Seed Socks is a functional piece of design commissioned from Studio Swine for New York Fashion Week. It resembles a traveling salesman’s trunk, complete with small apothecary compartments containing dried seasonal New York botanicals that can be used to create your own dyes, as well as the tools necessary to do so. The socks themselves are woven bamboo dip-dyed by hand, and each contains a seed packet and instructions on starting your own dye-producing garden.
“‘Seed Socks’ aims to instigate the cultivation of dye plants on the windowsills and in the disused gaps throughout the city culminating in a plethora of colorful socks on the streets,” according to creators Azusa Murakami and Alexander Groves. How genius is that? Guerilla gardening has been in vogue for a long time now (seed bombs, anyone?), as has the idea of reclaiming vacant lots, devil strips, and general unused urban space for the creation of community gardens. But why limit these projects to food? Sure, it might seem more practical, but only in the most immediate sense. Why not plant entire empty lots full of hemp, cotton or, as Studio Swine proposes, plants that could be used for dye? If you were in possession of a valise like this, not only would it be easy, but you could look stylish doing so. A modern, fashion-forward Johnny Appleseed of sorts? Okay, maybe I’m getting ahead of myself. Until then, read on for a simple homemade dye recipe from the creators of Seed Socks.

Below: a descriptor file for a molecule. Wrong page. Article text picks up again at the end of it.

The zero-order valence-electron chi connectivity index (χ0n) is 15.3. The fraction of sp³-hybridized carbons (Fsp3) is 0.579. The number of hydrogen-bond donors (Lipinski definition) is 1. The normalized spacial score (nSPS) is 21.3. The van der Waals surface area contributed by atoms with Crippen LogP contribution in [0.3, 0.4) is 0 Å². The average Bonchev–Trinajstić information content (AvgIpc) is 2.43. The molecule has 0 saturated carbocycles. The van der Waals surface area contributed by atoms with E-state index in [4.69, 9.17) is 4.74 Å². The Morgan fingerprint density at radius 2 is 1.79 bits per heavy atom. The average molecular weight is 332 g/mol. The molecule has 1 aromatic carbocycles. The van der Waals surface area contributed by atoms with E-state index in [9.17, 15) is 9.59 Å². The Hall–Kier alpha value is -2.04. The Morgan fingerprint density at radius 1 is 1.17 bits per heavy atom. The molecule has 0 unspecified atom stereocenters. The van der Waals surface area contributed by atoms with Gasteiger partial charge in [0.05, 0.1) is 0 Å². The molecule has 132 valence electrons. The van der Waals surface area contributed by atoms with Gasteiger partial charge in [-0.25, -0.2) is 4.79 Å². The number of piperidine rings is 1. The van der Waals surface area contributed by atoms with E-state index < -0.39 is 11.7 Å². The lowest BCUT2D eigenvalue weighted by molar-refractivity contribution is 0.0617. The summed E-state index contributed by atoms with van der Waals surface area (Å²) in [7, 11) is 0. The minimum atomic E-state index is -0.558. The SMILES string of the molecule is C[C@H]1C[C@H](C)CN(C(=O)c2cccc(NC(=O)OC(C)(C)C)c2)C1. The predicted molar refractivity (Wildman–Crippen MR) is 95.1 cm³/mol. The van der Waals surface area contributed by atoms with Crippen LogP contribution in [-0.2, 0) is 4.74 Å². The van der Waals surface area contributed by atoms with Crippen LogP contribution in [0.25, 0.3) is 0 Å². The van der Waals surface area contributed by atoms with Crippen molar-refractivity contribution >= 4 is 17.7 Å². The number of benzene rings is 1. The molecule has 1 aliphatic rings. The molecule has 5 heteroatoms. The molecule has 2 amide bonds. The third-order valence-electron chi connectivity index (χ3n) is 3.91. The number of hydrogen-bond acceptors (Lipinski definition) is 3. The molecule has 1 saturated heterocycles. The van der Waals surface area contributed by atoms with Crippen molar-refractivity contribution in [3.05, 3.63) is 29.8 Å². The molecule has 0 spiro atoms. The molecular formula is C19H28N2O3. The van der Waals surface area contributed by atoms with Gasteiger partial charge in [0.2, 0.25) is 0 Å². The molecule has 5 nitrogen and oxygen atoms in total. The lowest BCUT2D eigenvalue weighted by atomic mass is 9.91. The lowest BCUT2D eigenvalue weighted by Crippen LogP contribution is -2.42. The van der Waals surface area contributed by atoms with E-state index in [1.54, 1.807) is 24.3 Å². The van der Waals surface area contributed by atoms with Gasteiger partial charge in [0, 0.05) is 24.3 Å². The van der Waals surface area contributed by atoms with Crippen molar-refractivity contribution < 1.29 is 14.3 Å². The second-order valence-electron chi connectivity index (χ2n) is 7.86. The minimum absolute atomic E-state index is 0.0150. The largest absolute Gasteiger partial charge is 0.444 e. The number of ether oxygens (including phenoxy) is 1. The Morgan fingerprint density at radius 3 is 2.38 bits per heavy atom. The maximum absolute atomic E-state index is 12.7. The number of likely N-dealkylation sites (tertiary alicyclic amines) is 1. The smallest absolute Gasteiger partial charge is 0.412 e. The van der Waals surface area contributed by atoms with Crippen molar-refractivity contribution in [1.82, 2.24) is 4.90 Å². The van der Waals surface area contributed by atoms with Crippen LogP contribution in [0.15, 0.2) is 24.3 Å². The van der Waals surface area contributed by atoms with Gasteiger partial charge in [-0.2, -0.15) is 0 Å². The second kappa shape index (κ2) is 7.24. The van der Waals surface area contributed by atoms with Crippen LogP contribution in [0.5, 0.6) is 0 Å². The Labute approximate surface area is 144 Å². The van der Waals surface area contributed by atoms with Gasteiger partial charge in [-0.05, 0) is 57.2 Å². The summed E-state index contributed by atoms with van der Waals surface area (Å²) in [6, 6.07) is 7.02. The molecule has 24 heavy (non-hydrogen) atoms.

Homemade Blackberry Dye Recipe
1. Pick some blackberries.
2. Mix water and sea salt (16:1), put the socks into the mixture, and bring it to a boil. When it begins to boil, turn the heat off and leave the socks to soak in the salt water for one hour. Give the socks a rinse.
3. Add the blackberries to some water (1:4). Cook the mixture for 30 minutes, remove the pot from the heat, and mash the berries. Let the mixture boil for another 30 minutes and strain the pulp. When there’s no more pulp in the juice, bring it to a boil again. Pour the mixture into a beaker and dip the pre-prepared socks. Leave them to soak for five hours.
4. Take the socks out of the dye and rinse them in a solution of water and vinegar. Hang them to dry.
All photos © Studio Swine